NOTE: This label will be used in further steps so remember the name which you use. Also once you run the command on any of one of the node, the same would automatically be reflected on other nodes sharing the same partition.
[root@node1 ~]# mkqdisk -c /dev/sdb -l quorum
mkqdisk v3.0.12.1

Writing new quorum disk label 'quorum' to /dev/sdb.
WARNING: About to destroy all data on /dev/sdb; proceed [N/y] ? y
Warning: Initializing previously initialized partition
Initializing status block for node 1...
Initializing status block for node 2...
Initializing status block for node 3...
Initializing status block for node 4...
Initializing status block for node 5...
Initializing status block for node 6...
Initializing status block for node 7...
Initializing status block for node 8...
Initializing status block for node 9...
Initializing status block for node 10...
Initializing status block for node 11...
Initializing status block for node 12...
Initializing status block for node 13...
Initializing status block for node 14...
Initializing status block for node 15...
Initializing status block for node 16...

5. Format a GFS2 partition

Since we want GFS services to be running on our cluster so let us format the iSCSI san target which we mapped on the cluster nodes i.e. /dev/sdc
Explanation: 
Formatting filesystem: GFS2
Locking Protocol: lock_dlm
Cluster Name: cluster1
FileSystem name: GFS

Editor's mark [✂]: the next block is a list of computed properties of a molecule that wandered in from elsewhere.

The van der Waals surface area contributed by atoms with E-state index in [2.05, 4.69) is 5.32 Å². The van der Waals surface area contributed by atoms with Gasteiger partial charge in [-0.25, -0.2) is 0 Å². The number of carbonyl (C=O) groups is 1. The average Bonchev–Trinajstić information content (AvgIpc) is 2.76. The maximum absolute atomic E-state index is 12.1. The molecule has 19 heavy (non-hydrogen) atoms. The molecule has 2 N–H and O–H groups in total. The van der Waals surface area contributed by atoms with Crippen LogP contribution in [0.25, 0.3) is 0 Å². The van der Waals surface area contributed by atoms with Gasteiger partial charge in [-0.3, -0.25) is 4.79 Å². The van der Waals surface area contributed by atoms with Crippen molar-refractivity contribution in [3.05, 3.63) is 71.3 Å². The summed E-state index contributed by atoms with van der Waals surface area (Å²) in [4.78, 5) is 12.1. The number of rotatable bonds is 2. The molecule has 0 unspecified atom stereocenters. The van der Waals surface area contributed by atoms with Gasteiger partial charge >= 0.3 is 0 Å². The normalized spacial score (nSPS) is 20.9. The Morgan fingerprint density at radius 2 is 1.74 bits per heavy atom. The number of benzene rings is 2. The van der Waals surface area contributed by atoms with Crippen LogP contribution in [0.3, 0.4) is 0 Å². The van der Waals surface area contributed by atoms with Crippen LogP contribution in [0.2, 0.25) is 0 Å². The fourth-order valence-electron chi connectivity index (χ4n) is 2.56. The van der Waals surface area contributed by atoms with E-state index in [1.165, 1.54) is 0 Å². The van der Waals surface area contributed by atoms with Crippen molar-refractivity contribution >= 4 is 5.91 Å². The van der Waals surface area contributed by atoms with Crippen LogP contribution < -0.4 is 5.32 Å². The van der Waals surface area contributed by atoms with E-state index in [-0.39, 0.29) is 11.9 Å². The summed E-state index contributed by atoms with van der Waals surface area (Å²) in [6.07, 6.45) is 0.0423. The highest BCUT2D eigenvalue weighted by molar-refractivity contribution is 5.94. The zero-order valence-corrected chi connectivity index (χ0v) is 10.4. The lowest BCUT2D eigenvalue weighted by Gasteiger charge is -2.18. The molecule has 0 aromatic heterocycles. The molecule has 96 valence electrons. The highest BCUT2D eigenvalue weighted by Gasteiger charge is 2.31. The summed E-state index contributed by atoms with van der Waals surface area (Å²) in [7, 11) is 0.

Journal: 2
Partition: /dev/sdc

Run the below command on any one of the nodes as the same would be reflected on all other nodes for the same partition which in our case is /dev/sdc
[root@node1 ~]# mkfs.gfs2 -p lock_dlm -t cluster1:GFS -j 2 /dev/sdc
This will destroy any data on /dev/sdc.
It appears to contain: Linux GFS2 Filesystem (blocksize 4096, lockproto lock_dlm)

Are you sure you want to proceed? [y/n] y

Device:                    /dev/sdc
Blocksize:                 4096
Device Size                10.34 GB (2711552 blocks)
Filesystem Size:           10.34 GB (2711552 blocks)
Journals:                  2
Resource Groups:           42
Locking Protocol:          "lock_dlm"
Lock Table:                "cluster1:GFS"
UUID:                      2ff81375-31f9-c57d-59d1-7573cdfaff42

For more information on GFS2 partition follow the below link
How to configure GFS2 partition in Red Hat Cluster

6. Assign password to ricci

As explained earlier ricci is the agent which is used by luci to connect to each cluster node. So we need to assign a password to the same. This has to be performed on both node1 and node2
[root@node1 ~]# passwd ricci
Changing password for user ricci.
New password:
BAD PASSWORD: it is based on a dictionary word
BAD PASSWORD: is too simple
Retype new password:
passwd: all authentication tokens updated successfully.
Restart the ricci services to take the changes affect
[root@node1 ~]# /etc/init.d/ricci start
Starting oddjobd:                                          [  OK  ]
generating SSL certificates...  done
Generating NSS database...  done
Starting ricci:                                            [  OK  ]
Make sure the ricci services comes up after reboot
[root@node1 ~]# chkconfig ricci on
[root@node2 ~]# passwd ricci
Changing password for user ricci.
New password:
BAD PASSWORD: it is based on a dictionary word
BAD PASSWORD: is too simple